At the end of December, CCWF changed the way the prison distributes HIV medications. Up until that time, women received a monthly supply of their pills and dosed privately in their cells. All of a sudden, CCWF made HIV medications “hot meds.” HIV+ women now have to stand on pill call line three times a day to be watched while they receive and take their medications. Some of the HIV+ women are supposed to dose between 4 and 6 times a day but now have to conform to this set schedule. The change in med delivery is a serious invasion of the privacy rights of the HIV+ women. Now everyone will know who is postive.
We have recently received many reports from HIV+ women about the difficulty of standing outside in the rain and cold for more than an hour, 3 times a day. Many women have already decided to stop taking their medications rather than risk missing doses or jeopardizing their health. More than 20 HIV+ women signed a group grievance demanding that the antivirals (HIV medications) be given back to them in 30-day intervals by the pharmacy. Beverly Henry
(“Chopper”), an HIV+ prisoner activist, has collected statements from many women protesting the new policy.
Judy Ricci writes from inside, “Not only does this policy affect those of us who do take medication (you know – every 8 hours, with different needs around food intake in correlation to med taking) – but now we’re being denied one of our doses on Sundays and holidays because there is no mid-day med line on those days. It’s like they’re going out of their way to make sure that there’s no possible way any of us could follow these complicated drug schedules that are difficult to adhere to in the best of situations.”
The new HIV treatment cocktails, as they are called, must be taken consistently or else the patient will become resistant to the drugs, creating a new multi-drug resistant strain of HIV that is very harmful. Once patients start on HIV medications, the general understanding is that they will have to take these drugs for the rest of their lives. The new CCWF hot med policy seriously jeopardizes the lives of women with HIV.
The fastest growing epidemic among people with the history of injection drug use is Hepatitis C. The California Department of Corrections estimates that over 60% of all women prisoners have this chronic illness. While there is no cure for Hep C which can be very painful, debilitating and eventually lead to death, there are drugs like interferon that can help control serious bouts of the illness. The California Department of Corrections recently started offering interferon to women prisoners. However, CDC policies state that HIV+ women are excluded from this Hepatitis C treatment. This policy is not only discriminatory but extremely detrimental to the health and well-being of HIV+ women. There should not be an across-the- board exclusion from interferon treatment. Women with HIV should be among the first considered for interferon treatment rather than the last.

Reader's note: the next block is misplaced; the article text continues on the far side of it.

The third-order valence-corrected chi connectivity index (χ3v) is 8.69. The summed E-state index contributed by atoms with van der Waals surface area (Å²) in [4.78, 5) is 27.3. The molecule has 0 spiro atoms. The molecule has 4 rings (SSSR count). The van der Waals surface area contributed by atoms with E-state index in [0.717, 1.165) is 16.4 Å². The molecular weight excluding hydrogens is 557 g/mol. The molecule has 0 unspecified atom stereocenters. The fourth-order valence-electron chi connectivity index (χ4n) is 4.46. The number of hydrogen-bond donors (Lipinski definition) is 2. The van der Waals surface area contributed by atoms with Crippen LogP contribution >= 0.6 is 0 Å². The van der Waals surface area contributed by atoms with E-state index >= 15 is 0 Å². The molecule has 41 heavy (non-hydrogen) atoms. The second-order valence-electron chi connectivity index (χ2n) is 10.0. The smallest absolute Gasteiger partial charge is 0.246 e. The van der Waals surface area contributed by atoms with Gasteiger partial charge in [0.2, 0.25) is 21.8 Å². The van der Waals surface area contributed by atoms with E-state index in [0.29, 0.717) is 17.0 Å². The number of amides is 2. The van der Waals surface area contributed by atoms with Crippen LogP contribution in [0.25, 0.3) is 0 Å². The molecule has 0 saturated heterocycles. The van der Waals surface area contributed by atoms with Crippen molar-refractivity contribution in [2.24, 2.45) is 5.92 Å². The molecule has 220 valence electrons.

Natalie Baret, a woman living with HIV and Hepatitis C writes, “I am at my wits’ end on what to do. What I don’t understand is if someone is in pain, anyone, and there is nothing they can do but give them something to make them comfortable, especially someone with a terminal illness, why not help them? Can someone please help?” [After we wrote a letter protesting Ms. Baret’s exclusion from Hep C treatment, she was placed on interferon for about two weeks and then abruptly taken off without explanation!]
Letters protesting the new “hot med” policy and the denial of Hepatitis C treatment to HIV+ women should be sent to Director C.A. Terhune, California Department of Corrections, P.O. Box 942883, Sacramento, CA 94283-0001; fax no. (916) 322-2877.